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The Vertical Advantage: CRM & the Electronics Industry

Can customer relationship management (CRM) really help generate revenue? You bet!

C-level sales executives might disagree and claim, “Sales people drive sales, not IT.” In the context of traditional CRM solutions, they are right.

A shift from the past

Before I venture to explain why a next generation CRM solution built for semiconductor and component manufacturers can in fact help drive more designs and revenue into the funnel, we must first take a look at the past.

I wrote an article in 2007 entitled CRM: Vertically Challenged. It outlined the drawbacks of generic CRM solutions in supporting the business needs of semiconductor and component manufacturers. Now the landscape has changed.  Today, I could write about “CRM: the Vertical Advantage .”

CRM goes vertical

The importance of adapting CRM solutions to vertical industries has grown dramatically during the past few years. An example is the emergence of companies like Veeva Systems that within five years, has achieved dominance in pharmaceuticals, displacing Siebel. Another example is Salesforce.com, which in 2013 aligned its go-to-market organization around six vertical industry business units.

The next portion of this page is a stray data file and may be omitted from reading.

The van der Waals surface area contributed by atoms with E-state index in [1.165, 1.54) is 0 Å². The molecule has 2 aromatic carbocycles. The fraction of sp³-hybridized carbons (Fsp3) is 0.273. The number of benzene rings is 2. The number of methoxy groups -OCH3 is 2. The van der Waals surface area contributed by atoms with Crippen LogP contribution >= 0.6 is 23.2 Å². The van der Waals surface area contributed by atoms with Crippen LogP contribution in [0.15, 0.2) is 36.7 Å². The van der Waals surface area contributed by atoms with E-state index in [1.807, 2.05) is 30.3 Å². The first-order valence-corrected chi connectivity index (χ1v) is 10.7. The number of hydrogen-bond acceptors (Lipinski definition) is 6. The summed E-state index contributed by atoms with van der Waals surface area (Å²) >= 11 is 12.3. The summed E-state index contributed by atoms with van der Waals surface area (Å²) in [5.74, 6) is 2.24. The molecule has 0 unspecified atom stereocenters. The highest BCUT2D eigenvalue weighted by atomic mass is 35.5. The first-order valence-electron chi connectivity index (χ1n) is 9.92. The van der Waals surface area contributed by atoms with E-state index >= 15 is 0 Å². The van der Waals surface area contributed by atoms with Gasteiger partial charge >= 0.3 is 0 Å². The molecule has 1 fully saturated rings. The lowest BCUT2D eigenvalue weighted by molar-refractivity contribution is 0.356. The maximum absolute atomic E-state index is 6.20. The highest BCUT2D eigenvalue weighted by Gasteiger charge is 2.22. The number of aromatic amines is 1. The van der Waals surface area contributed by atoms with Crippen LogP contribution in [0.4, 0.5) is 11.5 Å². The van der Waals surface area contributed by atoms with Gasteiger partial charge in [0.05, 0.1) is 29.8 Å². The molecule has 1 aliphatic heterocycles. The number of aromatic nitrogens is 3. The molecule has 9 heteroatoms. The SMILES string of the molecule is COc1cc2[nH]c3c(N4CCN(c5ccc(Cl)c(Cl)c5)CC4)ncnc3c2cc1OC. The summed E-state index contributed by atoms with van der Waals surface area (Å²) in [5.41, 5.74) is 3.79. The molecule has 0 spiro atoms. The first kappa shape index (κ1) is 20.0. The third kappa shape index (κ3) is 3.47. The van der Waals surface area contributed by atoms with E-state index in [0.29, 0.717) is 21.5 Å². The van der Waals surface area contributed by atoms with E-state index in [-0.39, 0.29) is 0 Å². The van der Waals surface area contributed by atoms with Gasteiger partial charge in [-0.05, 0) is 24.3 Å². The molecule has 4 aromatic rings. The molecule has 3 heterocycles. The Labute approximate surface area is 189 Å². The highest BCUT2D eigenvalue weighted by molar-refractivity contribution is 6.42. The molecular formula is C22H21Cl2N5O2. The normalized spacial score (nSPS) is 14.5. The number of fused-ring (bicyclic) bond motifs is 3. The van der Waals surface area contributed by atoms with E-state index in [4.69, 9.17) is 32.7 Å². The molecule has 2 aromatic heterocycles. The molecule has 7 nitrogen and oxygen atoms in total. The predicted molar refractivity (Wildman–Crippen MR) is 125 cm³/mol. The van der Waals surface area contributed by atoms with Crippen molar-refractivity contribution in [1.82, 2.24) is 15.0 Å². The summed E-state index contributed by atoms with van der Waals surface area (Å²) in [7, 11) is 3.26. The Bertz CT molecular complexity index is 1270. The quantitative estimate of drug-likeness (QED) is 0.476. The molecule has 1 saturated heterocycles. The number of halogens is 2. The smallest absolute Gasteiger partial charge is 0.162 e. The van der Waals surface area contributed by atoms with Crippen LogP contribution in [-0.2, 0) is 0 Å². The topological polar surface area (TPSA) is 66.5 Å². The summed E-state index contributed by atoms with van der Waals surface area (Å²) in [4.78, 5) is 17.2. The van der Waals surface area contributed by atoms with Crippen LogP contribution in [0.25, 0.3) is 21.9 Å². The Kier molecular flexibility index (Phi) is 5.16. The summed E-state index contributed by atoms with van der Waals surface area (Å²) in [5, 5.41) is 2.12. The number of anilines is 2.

Companies like SAP, Oracle, and Microsoft seem content to rely on the service providers in their eco-system to create customizations that bridge gaps in their solutions. These three legacy companies have not committed their product lines to support specific industries. Therefore customers that purchase from them must accept less relevant function and higher cost of ownership as part of the package —and then customize solutions to meet requirements.

Why semiconductor & component companies are challenged by CRM

Generic CRM fails to meet the basic requirements of semiconductor and component companies. Why? Because semiconductor and component enterprises operate in a multi-tiered value chain.